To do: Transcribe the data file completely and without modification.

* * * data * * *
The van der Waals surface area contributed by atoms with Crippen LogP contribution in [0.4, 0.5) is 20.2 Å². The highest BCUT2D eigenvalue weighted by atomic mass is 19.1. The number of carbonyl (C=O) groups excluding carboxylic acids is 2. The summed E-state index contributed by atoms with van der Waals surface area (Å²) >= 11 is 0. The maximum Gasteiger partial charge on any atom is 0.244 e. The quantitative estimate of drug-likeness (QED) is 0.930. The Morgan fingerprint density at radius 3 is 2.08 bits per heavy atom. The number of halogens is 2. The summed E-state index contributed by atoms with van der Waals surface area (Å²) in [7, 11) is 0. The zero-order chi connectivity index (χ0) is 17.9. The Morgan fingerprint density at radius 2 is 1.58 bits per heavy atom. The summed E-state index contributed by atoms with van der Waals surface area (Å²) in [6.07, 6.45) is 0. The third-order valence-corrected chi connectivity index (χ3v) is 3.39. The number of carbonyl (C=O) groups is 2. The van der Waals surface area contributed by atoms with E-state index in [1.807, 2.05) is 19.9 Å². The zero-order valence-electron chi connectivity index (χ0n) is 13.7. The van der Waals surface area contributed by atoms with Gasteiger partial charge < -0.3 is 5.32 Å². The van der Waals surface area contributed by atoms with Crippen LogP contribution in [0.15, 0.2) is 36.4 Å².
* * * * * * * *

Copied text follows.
The van der Waals surface area contributed by atoms with Crippen LogP contribution in [0.4, 0.5) is 20.2 Å². The highest BCUT2D eigenvalue weighted by atomic mass is 19.1. The number of carbonyl (C=O) groups excluding carboxylic acids is 2. The summed E-state index contributed by atoms with van der Waals surface area (Å²) >= 11 is 0. The maximum Gasteiger partial charge on any atom is 0.244 e. The quantitative estimate of drug-likeness (QED) is 0.930. The Morgan fingerprint density at radius 3 is 2.08 bits per heavy atom. The number of halogens is 2. The summed E-state index contributed by atoms with van der Waals surface area (Å²) in [7, 11) is 0. The zero-order chi connectivity index (χ0) is 17.9. The Morgan fingerprint density at radius 2 is 1.58 bits per heavy atom. The summed E-state index contributed by atoms with van der Waals surface area (Å²) in [6.07, 6.45) is 0. The third-order valence-corrected chi connectivity index (χ3v) is 3.39. The number of carbonyl (C=O) groups is 2. The van der Waals surface area contributed by atoms with E-state index in [1.807, 2.05) is 19.9 Å². The zero-order valence-electron chi connectivity index (χ0n) is 13.7. The van der Waals surface area contributed by atoms with Gasteiger partial charge < -0.3 is 5.32 Å². The van der Waals surface area contributed by atoms with Crippen LogP contribution in [0.15, 0.2) is 36.4 Å².